Of all the City Council districts in New York, the one crying out the loudest for transportation reform might just be the seat vacated by Eric Gioia — District 26 in the southwestern corner of Queens.
Gioia, after some wobbling, voted yes on congestion pricing last year. For good reason. Like District 33 in Brooklyn, the 26th is a doormat for traffic crossing the East River. All those car commuters enticed by the free pass are a curse for bus riders heading to the transit hub at Queens Plaza or crossing the Queensboro Bridge itself, which handles more bus routes than any other East River bridge. Combined with crammed subways and a boom in car-oriented development along the western Queens waterfront, the picture isn’t pretty for transit.
"The 7 train seems to be at capacity while large residential buildings are sprouting throughout Hunter’s Point," said Emilia Crotty, a Woodside resident. "We want to encourage these new residents to use mass transit, of course, but there’s very little room for them. Simultaneously, these buildings are being built with ample parking facilities for their new occupants. Our buses are not a viable alternative to the 7 when they sit in backed-up Queensboro Bridge traffic nearly all day long."
Biking over the bridge instead? As in the neighboring 25th District, both Queens Boulevard and Northern Boulevard cut through here, traffic sewers that discourage cycling and strangle street life near and far. Local community boards have reacted to recent bike safety enhancements, like the buffered lane on Vernon Boulevard, with hostility.
Putting a stop to the free ride over the Queensboro is pretty much the sine qua non for fixing this district’s traffic troubles and requires some degree of courage, so the answers to the road pricing question on the TA candidate survey are especially instructive. Candidate Deirdre Feerick, a lawyer who works for the City Council, ruled out bridge tolls and dodged the topic of congestion pricing. Feerick has the backing of Queens Democratic boss Joseph Crowley and former council member Walter McCaffrey of "Keep NYC Congestion Tax Free" fame.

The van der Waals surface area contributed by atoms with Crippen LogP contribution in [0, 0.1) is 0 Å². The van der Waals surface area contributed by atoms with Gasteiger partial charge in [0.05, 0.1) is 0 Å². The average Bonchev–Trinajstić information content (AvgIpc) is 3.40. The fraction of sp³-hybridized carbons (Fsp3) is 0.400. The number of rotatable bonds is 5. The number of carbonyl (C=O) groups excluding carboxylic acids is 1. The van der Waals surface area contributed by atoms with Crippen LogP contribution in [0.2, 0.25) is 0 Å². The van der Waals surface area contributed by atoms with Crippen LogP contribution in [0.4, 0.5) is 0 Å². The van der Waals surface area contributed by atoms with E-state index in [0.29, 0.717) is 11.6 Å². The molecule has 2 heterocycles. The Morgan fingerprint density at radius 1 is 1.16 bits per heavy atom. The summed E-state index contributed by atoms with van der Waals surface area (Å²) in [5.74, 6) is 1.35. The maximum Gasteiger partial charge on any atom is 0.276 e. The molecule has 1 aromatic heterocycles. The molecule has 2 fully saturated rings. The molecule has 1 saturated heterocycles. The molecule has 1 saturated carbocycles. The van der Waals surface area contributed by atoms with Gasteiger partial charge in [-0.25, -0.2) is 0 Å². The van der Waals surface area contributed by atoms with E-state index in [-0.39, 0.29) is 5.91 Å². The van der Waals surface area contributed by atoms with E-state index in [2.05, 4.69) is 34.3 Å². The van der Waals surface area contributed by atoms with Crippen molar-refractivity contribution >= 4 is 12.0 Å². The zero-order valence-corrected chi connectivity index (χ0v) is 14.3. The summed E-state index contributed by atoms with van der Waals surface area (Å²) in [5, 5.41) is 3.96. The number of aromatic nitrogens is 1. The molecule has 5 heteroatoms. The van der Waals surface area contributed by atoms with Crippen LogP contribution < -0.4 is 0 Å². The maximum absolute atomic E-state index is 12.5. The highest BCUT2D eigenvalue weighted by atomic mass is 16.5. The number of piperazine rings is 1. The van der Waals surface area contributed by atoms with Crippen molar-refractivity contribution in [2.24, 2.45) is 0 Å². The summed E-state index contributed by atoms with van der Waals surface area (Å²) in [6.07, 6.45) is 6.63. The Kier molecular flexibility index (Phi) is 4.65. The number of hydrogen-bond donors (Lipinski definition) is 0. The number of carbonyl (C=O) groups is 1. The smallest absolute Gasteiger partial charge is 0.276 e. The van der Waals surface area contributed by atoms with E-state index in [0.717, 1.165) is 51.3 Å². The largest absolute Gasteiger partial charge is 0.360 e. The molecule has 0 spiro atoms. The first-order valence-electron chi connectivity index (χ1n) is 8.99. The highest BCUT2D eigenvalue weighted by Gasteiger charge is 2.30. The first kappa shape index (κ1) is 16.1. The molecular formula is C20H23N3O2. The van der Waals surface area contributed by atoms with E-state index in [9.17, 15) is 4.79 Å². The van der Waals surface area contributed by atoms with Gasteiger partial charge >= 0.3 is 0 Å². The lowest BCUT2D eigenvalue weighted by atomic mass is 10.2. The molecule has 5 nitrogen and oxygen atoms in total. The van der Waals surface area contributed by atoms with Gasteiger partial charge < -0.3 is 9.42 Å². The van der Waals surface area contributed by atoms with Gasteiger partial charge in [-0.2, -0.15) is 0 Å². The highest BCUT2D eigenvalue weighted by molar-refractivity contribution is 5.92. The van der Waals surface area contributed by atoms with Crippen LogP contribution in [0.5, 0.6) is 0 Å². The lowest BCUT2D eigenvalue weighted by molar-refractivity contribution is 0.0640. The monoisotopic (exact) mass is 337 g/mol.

James Van Bramer, a former reporter who now works for the Queens Public Library, acknowledged the effectiveness of congestion pricing but hedged by calling for "careful planning and mitigation" as a pre-condition, citing the belief that commuters from points east might drive to the district, park, then hop on a train or bus to complete their trips. Van Bramer has been endorsed by the New York League of Conservation Voters and has secured the Working Families Party ballot line in November.
The other candidate on the Democratic primary ballot next Tuesday, business lawyer Brent O’Leary, eschewed going on the record about congestion pricing, voicing support for a higher gas tax or VMT fees instead.
With two potential BRT routes identified by DOT running through the 26th, the question of how to prioritize surface transit is a big one here. While all three candidates said they support BRT, only Van Bramer mentioned the idea of giving buses exclusive space. "Creating bus lanes or giving buses the right of way makes a lot of sense," he observed in his survey response, though again he hedged, saying he’d like to see "a study of the impact it would have on traffic conditions."
Two other candidates, David Rosasco and Kwame Smalls, were kicked off the ballot after Feerick challenged the signatures on their petitions. Of the two, Rosasco is mounting a full-fledged write-in campaign. He didn’t fill out a candidate survey, but a source who lives in the district tells us that the self-described conservative Democrat is an earnest worker who has admirably refrained from pandering to the anti-bike crowd during his campaign.
For more transportation stances from Feerick, Van Bramer, and O’Leary — including one call for bike-only streets and one incorrect citation of the New York City speed limit — check their responses at the TA candidate survey.